While the book isn't entirely closed on rocket-sleds and electromagnetic catapults, there are many reasons for skepticism. There are good reasons why rockets have been launched vertically from the ground (and, less frequently, dropped from the bellies of aircraft.) These methods minimize drag and gravity losses without imposing excessive heating or aerodynamic forces.

Sunday, January 22, 2006

Engine Competition

The 2007 DoD budget request will supposedly drop funding for the F136 jet engine, which was supposed to be a competitor to the F135 engine that will power the F-35 Joint Strike Fighter. If history is any indication, the availability of alternate engines would have been a blessing for the JSF.

General Electric (who would have produced the F136) also makes the F110, which validated the soundness of having an alternate jet engine for supersonic fighters. Specifically, the F110 replaced the disappointing engines that had previously powered the F-14 Tomcat & F-16 Fighting Falcon. Derivates of the F110 (known as F118) also went on to power the B-2 Stealth Bomber and U-2S spy plane.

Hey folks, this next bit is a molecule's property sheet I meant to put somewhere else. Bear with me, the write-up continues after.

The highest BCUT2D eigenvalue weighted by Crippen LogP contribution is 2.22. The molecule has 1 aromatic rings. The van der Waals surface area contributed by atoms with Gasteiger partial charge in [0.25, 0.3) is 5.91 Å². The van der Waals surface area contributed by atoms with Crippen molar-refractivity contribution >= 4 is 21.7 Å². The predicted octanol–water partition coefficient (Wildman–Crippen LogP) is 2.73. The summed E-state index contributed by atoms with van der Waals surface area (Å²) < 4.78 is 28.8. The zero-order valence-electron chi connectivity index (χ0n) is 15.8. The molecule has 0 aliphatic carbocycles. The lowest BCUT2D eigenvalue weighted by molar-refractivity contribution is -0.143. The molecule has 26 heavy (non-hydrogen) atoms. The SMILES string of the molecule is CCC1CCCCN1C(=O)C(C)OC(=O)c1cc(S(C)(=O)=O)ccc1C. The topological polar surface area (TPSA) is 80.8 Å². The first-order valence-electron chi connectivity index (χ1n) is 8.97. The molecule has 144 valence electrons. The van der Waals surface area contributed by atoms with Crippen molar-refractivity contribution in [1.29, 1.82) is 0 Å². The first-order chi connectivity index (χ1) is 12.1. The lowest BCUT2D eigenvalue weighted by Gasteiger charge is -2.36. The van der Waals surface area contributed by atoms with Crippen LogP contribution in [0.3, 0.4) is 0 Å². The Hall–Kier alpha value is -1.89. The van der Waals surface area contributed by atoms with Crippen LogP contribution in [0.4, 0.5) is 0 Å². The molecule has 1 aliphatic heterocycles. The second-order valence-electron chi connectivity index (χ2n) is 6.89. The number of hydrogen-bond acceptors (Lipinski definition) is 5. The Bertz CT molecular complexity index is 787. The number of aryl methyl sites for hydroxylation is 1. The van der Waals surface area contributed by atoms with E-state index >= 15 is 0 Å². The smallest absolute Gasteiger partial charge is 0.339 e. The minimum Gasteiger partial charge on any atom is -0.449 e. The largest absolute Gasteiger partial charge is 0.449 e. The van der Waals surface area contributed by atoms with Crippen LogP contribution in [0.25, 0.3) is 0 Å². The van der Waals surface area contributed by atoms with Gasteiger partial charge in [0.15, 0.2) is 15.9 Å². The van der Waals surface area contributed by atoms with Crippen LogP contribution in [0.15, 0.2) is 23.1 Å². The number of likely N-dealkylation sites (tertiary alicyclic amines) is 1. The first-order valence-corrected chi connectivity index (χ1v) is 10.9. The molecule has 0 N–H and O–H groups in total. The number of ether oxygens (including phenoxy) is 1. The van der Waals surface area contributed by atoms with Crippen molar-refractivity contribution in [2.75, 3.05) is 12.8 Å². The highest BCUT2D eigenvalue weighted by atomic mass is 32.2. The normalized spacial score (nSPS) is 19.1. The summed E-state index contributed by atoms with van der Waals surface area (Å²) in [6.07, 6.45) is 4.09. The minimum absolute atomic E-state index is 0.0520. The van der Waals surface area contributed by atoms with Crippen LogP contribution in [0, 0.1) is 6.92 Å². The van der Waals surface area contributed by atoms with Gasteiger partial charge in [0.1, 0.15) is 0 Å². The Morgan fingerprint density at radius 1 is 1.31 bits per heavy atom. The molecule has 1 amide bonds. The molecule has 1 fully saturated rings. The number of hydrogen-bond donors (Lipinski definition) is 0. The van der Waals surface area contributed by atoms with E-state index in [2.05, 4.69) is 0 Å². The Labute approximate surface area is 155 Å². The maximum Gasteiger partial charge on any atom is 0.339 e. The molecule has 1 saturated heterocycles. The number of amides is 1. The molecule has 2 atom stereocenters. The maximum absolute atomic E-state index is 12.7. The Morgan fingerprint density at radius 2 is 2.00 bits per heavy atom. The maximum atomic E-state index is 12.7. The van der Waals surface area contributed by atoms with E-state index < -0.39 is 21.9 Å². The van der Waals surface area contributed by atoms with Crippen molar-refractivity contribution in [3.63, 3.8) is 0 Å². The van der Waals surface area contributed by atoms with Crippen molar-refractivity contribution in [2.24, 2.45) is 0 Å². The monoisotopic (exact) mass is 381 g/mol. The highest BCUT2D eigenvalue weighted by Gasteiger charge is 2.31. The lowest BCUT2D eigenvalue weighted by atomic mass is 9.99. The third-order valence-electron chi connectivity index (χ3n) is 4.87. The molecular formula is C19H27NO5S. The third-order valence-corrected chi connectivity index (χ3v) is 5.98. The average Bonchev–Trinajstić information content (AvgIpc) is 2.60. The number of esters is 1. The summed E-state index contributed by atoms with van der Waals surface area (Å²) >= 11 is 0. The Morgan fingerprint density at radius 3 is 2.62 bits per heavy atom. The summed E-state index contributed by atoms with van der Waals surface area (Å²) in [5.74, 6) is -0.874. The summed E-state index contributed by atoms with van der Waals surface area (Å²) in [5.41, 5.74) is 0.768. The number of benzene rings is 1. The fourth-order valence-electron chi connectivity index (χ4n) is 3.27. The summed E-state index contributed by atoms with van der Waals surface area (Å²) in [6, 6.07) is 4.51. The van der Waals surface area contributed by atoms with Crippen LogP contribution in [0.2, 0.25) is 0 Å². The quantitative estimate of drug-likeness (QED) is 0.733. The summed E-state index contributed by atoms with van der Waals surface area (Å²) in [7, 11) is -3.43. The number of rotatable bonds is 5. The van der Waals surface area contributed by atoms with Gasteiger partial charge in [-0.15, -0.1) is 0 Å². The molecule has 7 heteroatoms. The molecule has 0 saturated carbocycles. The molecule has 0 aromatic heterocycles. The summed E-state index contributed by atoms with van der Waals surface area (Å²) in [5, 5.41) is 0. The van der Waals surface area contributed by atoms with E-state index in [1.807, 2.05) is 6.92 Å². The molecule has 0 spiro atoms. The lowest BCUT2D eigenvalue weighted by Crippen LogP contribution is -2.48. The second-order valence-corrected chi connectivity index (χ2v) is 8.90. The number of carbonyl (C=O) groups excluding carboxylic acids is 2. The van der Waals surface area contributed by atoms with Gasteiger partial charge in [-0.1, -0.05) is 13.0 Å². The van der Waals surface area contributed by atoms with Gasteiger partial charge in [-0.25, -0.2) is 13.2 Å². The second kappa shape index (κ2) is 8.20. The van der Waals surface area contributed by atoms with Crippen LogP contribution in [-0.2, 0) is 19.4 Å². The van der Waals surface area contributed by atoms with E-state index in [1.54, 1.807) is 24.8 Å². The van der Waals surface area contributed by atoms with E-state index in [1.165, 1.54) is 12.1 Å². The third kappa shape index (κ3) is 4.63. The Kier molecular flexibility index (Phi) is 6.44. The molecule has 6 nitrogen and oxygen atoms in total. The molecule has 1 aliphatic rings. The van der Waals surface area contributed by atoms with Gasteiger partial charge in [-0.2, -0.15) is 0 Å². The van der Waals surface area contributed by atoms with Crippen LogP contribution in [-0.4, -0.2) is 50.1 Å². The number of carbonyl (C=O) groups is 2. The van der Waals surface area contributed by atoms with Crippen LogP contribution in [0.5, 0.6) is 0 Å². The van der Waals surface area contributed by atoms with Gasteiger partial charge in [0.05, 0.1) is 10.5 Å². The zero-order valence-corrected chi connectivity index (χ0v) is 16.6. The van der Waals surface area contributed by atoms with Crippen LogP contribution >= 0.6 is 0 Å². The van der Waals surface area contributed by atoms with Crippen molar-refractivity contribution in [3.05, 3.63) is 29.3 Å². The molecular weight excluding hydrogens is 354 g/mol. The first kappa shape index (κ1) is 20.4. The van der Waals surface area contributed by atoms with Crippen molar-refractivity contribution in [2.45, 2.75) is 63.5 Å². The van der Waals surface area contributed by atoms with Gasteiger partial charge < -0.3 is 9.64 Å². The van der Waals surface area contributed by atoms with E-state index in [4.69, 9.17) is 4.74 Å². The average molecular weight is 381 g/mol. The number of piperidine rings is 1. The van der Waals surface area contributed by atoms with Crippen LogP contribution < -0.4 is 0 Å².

When the Tomcat was first built in 1972, it was powered by the Pratt & Whitney TF30. While this engine was the first turbofan designed for supersonic aircraft, it had many faults, especially the all-too-frequent compressor stall. The engine had already proven to be a disappointment in the F-111 and A-7, but it was the only engine that met the Tomcat's requirements at the time. Likewise, the F-15 Eagle and F-16 Fighting Falcon were designed around the Pratt & Whitney F100, another large turbofan with reliability problems.

In the late 70's, General Electric came up with a Derivative Fighter Engine (DFE) variant of the F101 it had created for the B-1A. With the B-1A cancelled by President Carter, GE needed to find a new market for the engine. the F101-DFE was successfully tested in an F-16 and an F-14.